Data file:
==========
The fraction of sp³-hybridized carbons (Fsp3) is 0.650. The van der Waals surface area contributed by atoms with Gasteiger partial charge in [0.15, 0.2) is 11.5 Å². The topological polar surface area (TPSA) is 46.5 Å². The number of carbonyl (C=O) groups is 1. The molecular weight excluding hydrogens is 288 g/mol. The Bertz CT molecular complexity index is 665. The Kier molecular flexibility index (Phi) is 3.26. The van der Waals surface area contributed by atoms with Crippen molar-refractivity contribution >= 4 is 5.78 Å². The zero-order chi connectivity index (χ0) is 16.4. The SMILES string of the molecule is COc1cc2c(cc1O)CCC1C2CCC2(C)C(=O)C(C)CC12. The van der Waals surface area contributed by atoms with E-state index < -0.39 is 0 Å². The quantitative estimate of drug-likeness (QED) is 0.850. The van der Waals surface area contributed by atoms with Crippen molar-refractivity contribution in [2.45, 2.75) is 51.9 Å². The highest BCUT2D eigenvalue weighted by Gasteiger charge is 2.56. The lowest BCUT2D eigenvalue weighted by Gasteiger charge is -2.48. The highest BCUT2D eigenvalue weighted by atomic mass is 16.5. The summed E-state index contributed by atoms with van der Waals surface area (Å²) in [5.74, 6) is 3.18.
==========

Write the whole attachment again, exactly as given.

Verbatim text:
The fraction of sp³-hybridized carbons (Fsp3) is 0.650. The van der Waals surface area contributed by atoms with Gasteiger partial charge in [0.15, 0.2) is 11.5 Å². The topological polar surface area (TPSA) is 46.5 Å². The number of carbonyl (C=O) groups is 1. The molecular weight excluding hydrogens is 288 g/mol. The Bertz CT molecular complexity index is 665. The Kier molecular flexibility index (Phi) is 3.26. The van der Waals surface area contributed by atoms with Crippen molar-refractivity contribution >= 4 is 5.78 Å². The zero-order chi connectivity index (χ0) is 16.4. The SMILES string of the molecule is COc1cc2c(cc1O)CCC1C2CCC2(C)C(=O)C(C)CC12. The van der Waals surface area contributed by atoms with E-state index < -0.39 is 0 Å². The quantitative estimate of drug-likeness (QED) is 0.850. The van der Waals surface area contributed by atoms with Crippen molar-refractivity contribution in [2.45, 2.75) is 51.9 Å². The highest BCUT2D eigenvalue weighted by Gasteiger charge is 2.56. The lowest BCUT2D eigenvalue weighted by Gasteiger charge is -2.48. The highest BCUT2D eigenvalue weighted by atomic mass is 16.5. The summed E-state index contributed by atoms with van der Waals surface area (Å²) in [5.74, 6) is 3.18.